Happy 2018, everyone!

Luck: Book 4 of The Eventing Series

Luck: Book 4 of The Eventing Series

We’re already zipping through January, and it’s been a cold one for many of us here in the US – perfect reading weather, if you ask me. And a lot of readers agree, because LUCK was released this month to my strongest book release sales yet.

The reviews for LUCK are absolutely fantastic, and as always reassure me that yes, people still want to read about my characters and yes, I should write more about them. So, while I do have other projects I’m working on in the background, I am going to prioritize, once again, another equestrian novel.

I haven’t decided one hundred percent which characters this book will revolve around, but I think it’s going to be focused on Grace, the star of SHOW BARN BLUES, who of course is also a big player in several other novels.

It’s really become clear to me that I need some sort of over arching series/numbering convention above and beyond the individual Alex and Alexander Series, and Eventing Series. I am probably going to introduce a structure as the Florida Horse Country Series, with numbering to help people read the books in order, jumping from series to series as they see fit.

If that is the case it will go something like:

  1. The Head and Not The Heart
  2. Other People’s Horses
  3. Claiming Christmas
  4. Ambition
  5. Turning for Home
  6. Show Barn Blues
  7. Pride
  8. Courage
  9. Luck

Please note the paperback version of LUCK is delayed due to a simple lack of production time. However, if you would like to download a Kindle edition now, just email me a copy of your Amazon receipt and I’ll send you a $5 CreateSpace coupon code when LUCK is released in paperback. That way you’re not buying it twice.

New Short Stories & Unpublished Writing

I’ve been puzzling over the best way to get more writing released, more quickly to readers who really want it. Obviously I want my novels to be fully-realized before they are published, and that means several rewrites, editing, etc. before they can be made available to the general public. While I know there are plenty of readers who would happily read everything the moment I write it, I have to be conscious of new readers on Amazon who expect a polished, finished product. And of course, that’s what publishing a novel is all about.

So for the readers who really want more, whether it’s polished or not, I’ve decided to start a Patreon community. If you’re not familiar with Patreon, it’s a web platform which allows creatives from writers to musicians create a subscription-based community for fans. Starting at $1 per month, I’ll be sharing at least one short story or other unpublished work from my piles of notebooks, along with other perks for my Patrons.

We’ll also have a better opportunity to talk about books, horses and life than blogs or Facebook currently provide us with. Social media has become a very toxic place over the past few years, and I haven’t been eager to open up my pages to constant trolls every time I express an opinion or want to have a conversation about issues affecting the equestrian community. At Patreon, we can share our thoughts and work towards solving problems in a respectful, private forum… which I am really excited about!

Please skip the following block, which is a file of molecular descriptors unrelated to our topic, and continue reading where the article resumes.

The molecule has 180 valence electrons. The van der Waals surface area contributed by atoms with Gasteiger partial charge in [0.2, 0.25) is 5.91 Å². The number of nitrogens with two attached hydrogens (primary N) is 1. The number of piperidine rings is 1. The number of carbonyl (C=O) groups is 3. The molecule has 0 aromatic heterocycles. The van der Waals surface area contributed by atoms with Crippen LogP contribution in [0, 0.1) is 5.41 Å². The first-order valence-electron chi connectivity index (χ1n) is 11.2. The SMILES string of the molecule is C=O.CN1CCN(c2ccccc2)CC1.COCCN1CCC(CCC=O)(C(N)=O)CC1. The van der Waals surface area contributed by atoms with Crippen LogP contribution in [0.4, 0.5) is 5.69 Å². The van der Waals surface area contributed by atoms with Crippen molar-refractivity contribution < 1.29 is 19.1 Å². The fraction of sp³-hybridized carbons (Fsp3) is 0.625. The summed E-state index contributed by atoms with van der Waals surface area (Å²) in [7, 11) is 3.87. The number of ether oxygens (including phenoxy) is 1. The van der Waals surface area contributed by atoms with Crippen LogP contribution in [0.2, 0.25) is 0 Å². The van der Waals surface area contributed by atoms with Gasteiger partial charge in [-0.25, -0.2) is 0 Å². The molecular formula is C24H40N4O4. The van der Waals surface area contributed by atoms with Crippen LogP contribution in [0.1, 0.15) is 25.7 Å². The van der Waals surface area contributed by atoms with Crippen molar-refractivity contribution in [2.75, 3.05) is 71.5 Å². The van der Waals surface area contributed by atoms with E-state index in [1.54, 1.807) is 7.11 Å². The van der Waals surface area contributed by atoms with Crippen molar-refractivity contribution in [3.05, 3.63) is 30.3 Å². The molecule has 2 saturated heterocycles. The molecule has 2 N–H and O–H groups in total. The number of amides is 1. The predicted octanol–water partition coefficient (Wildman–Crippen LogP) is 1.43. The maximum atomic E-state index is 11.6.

There will also be new chapters of my new novels as I write them, opportunities to collaborate, decide on character names and plot twists, and so forth. I really want this to be a community where we can have conversations about books and horses… the things that really matter in life!

Take a look at my Patreon page, where I’ve already published a new piece of flash fiction unlike anything I’ve written before, and maybe consider joining the party. We are going to have a lot of fun. And who knows? We might change the world.

Visit patreon.com/nataliekreinert

And as always, let me know what you think!

Last chance to benefit retired racehorses with Deck the Stalls

If you haven’t yet downloaded your copy of Deck the Stalls: Horse Stories for the Holidays, I have two compelling reasons why you should do it today… It goes off sale in two weeks!

Deck the Stalls: Horse Stories for the Holidays

Deck the Stalls: Horse Stories for the Holidays

Together with Jessica Burkhart, author of the best-selling Canterwood Crest series, we gathered together some of the hottest names in equestrian fiction to share holiday stories set in the stable, perfect for all ages. All proceeds from this collection are going to Old Friends, the retirement farm where some of horse racing’s heroes go to live out their days in peace and green grass.

In addition to an exclusive Canterwood Crest story from Jessica and an exclusive Eventing Series story from me, you can also find stories from:

-Mary Pagones – with an exclusive Fortune’s Fool story

Mara Dabrishus – with an exclusive Stay the Distance story

Kate Lattey – with an evocative New Zealand setting

Maggie Dana – with an all-new story from the author of Timber Ridge Riders

Brittney Joy – with an all-new story from the author Red Rocks Ranch

Kim Ablon Whitney – with an all-new story from the author of The Circuit

Reviews:

“As a horse lover I devour any horse related stories. These short stories really put you in the horsey holiday mood. This book was highly enjoyable. I think I found some new authors to look up as well.”

“Very enjoyable stories about young women striving to be great equestrians. It’s a nice holiday read and easy to put down and pick up.”

The ebook is available through January 31st from Amazon, Barnes & Noble, Kobo, iTunes, and other retailers. (You can use the universal ebook link for all sites except Amazon by clicking here.)

Watch out for a new edition of horse stories for the holidays, plus a paperback version, for Holiday 2017!

Thanks for supporting retired racehorses and equestrian fiction!